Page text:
Ol’ Hatchie Haint — the debut album from a Tennessee black metal project called Vile Haint — feels like getting dragged screaming by an unseen, persistent force across a burning valley and towards an ominously shadowy and potentially otherworldly (or at least mystically energized) thicket. It’s great!
Seriously though — this music proves relentlessly devastating and impressive, providing a captivating venture to a state of nearly unmitigated existential turmoil. Although it’s not totally awash with feedback, Ol’ Hatchie Haint is consistently scouringly abrasive, thereby providing a confrontationally personalized edge for the unrest. The vocals, in aptly familiar black metal fashion, sound echoed from across some looming expanse, growing the sense of threat. Vile Haint adeptly balance rhythmic complexity with blistering, flamethrower-like bursts of energy, sending observers metaphysically spiraling. The tension is staggering, and the music’s richly grandiose flair expands that to startling extremes.
It’s dramatic — but very grounded. Vile Haint have got a slew of captivating dynamic shifts across this new record, but generally speaking, they seem to let each new facet of the melee simmer before rushing onward. They move between diverse rhythmic tones with relatively entrancing ease, and each new stretch of sound feels richly developed ahead of any fresh changes. Overall, the group zeroes in upon the destabilizing effects of the fiery energy they’re working with, cultivating nearly constant tension, buttressed by their consistently dizzying tempos.
The music eventually evolves to a point of evoking menacing, inhuman rage, as though a creature is arising from the dirt, brought to life by the reverie-like frenzy reflected across the bulk of the runtime. it’s intense to the point of seeming ritualistic, as though occasionally pushing beyond a ground-level state of being to a place of blissfully free-wheeling furor. A soloing guitar even breaks away from the main onslaught for a bit towards the conclusion of “Giving Wings To Puritanical Satan,” highlighting this more whimisically inclined thread within the music, although any sense of elevation doesn’t last particularly long. Instead, the album remains crushing.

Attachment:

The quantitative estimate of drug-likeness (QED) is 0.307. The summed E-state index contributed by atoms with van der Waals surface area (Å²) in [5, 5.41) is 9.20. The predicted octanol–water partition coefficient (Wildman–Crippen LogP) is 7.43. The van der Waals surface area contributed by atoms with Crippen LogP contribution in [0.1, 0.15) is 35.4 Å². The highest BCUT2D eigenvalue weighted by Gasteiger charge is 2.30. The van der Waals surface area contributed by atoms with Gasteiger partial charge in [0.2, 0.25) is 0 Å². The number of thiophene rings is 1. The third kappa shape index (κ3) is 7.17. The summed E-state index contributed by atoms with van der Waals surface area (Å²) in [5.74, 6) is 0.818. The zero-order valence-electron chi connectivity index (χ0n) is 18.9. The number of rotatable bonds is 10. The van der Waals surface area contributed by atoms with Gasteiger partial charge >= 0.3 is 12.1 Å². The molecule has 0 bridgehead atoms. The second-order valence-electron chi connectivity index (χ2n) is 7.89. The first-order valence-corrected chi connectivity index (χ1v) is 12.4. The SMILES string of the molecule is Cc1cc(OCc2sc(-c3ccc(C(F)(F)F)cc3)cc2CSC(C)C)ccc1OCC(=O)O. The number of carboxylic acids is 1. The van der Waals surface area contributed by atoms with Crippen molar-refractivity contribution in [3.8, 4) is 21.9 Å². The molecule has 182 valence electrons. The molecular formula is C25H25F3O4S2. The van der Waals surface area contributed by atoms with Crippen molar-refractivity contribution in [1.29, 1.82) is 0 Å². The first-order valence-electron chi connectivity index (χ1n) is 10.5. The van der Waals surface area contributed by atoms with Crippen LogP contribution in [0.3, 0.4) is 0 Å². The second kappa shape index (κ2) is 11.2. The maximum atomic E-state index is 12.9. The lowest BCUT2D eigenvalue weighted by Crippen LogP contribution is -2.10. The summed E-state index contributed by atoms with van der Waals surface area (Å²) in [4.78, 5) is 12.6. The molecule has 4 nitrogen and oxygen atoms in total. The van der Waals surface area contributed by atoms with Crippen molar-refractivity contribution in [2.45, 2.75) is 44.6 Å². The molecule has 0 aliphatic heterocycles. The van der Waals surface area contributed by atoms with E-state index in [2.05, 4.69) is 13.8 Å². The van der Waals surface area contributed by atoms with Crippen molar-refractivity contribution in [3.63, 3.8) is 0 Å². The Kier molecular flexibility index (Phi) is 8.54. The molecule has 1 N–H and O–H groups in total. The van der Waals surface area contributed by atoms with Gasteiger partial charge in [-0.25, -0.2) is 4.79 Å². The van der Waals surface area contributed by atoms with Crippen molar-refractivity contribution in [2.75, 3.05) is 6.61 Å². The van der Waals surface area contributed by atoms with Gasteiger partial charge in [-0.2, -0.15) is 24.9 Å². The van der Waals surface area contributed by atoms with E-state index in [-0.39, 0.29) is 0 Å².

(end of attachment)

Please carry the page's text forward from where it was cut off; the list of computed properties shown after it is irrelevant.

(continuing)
The music is very impactful, whether in terms of the searing guitar tones or the ravaging pace of the performances, and this feels like a defining feature of the album, making the journey seem all-consuming.
Unsettling apparent organ tones float through a swirling haze of noisy atmosphere on the album’s opening track, “Scorched Sermon Of The Worthless And Forgotten,” as though personally observing what the title suggests in some decrepit, forgotten church. Although the instrumentation is forceful, grimy atmospherics figure prominently in the album’s experience, including on album closer “When The Moons Were Black,” which runs on a plucked acoustic guitar alongside a crackling haze. Other sonic highlights include the emotionally downtrodden tones that surface towards the end of penultimate track “Rural Sorcery In Early America.”
Formidable impact seems particularly apparent by the notably forceful “Giving Wings To Puritanical Satan” — every hit lands like getting suddenly hurled backwards in an instant, with the consistent dynamic shifts adding a sense of an unstoppable inward drive pushing back across debris-strewn fields, like you can’t help but end up back in the chaos. The title track, which appears fifth on the album, features prominent percussion, amplifying the immersive sense of physical impact.
The lurching, dramatically grandiose hits that guide this album along land like an entrancing — and sobering — introduction to a level of exhaustedly energizing and devastating power.
Ol’ Hatchie Haint by Vile Haint is available now via Moonlight Cypress Archetypes.
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